The Nation of Islam and Malcolm X (both before and after his involvement with the
organization) were strong and vocal opponents of U.S. involvement in the Vietnam War.
Malcolm X, who in earlier years had the complete confidence of Nation of Islam leader
Elijah Muhammad and rarely spoke outside of the accepted dogma set forth by him,
spoke out often against the Vietnam War, attaching it to a world view of oppression
against peoples throughout the world. The Nation of Islam and Malcolm X's opposition
to the war came at a relatively early time (Malcolm X was killed nearly a month previous
to Operation Rolling Thunder, the first U.S. major bombing campaign against North
Vietnam, and before the first U.S. ground combat unit arrived in Vietnam). Throughout
the 1960's, the Nation of Islam publication Muhammad Speaks is loaded with
examples of anti-Vietnam War protest, including articles, interviews, and political
cartoons. These and other resources are represented through the links found below.
As early as 1954, Malcolm X spoke out against the war in Vietnam, comparing the
situation there to the Mau Mau rebellion in Kenya (tying together the colonial status
of each of those countries to the situation of blacks in America). Click above for
information on Malcolm X's position on U.S. involvement in Vietnam, including quotes,
article citations, and information on two North Vietnamese stamps (one of which depicts
a U.S. helicopter being shot down by North Vietnamese forces) that were in Malcolm X's
address book as he was assassinated at the Audubon Ballroom on February 21, 1965.
The Nation of Islam
Elijah Muhammad's Nation of Islam was forthright in its opposition to the Vietnam War.
Years after Malcolm X was assassinated and a high profile member of the Nation of Islam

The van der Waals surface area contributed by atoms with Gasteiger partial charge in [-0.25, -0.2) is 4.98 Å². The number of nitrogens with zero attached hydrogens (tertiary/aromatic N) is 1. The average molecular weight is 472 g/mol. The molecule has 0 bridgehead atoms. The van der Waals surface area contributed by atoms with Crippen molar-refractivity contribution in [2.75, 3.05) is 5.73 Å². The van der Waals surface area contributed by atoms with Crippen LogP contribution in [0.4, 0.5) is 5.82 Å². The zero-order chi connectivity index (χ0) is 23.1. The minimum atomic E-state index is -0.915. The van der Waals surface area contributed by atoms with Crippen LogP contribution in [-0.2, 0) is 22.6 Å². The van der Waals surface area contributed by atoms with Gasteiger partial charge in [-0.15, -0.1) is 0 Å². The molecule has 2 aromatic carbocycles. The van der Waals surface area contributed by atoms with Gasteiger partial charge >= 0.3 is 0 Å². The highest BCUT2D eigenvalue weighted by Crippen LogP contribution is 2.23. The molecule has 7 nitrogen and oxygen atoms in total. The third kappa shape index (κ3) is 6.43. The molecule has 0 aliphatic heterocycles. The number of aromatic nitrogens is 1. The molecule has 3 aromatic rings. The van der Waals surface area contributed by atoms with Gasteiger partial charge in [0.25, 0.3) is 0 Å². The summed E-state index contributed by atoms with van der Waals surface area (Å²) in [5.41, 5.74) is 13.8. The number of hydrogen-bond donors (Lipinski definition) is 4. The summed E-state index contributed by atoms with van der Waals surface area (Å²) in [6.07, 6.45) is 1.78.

(Muhammad Ali) refused induction into the U.S. military, Elijah Muhammad responded to
a question about how Muslim's felt about the draft, "Muslims are righteous people.
They do not believe in making war on anybody — and senseless aggression against
people violates a Muslim's religious belief." Click above for article citations
from the Nation of Islam's mouthpiece newspaper, Muhammad Speaks, including
coverage of the Muhammad Ali case, an interview with Elijah Muhammad, and political
cartoons on the Vietnam War.
North Vietnamese Stamps, ca. 1965.
Malcolm X was an outspoken opponent of American involvement in the Vietnam War; however,
how these stamps were obtained, or why they were in his address book at the time of his
assassination, is not known. District Attorney New York County: Case File #871-65
[Evidence Diary]. New York City Municipal Archives. Source: Schomburg Center for
Research in Black Culture.
"It shows the real ignorance of those who control
the American power structure. If France, with all types of heavy arms,
as deeply entrenched as she was in what was called Indochina, couldn't
stay there, I don't see how anybody in their right mind can think the
U.S. can get in there — it's impossible. So it shows her ignorance,
her blindness, her lack of foresight and hindsight; and her complete
defeat in South Vietnam is only a matter of time." —
Malcolm X, 1965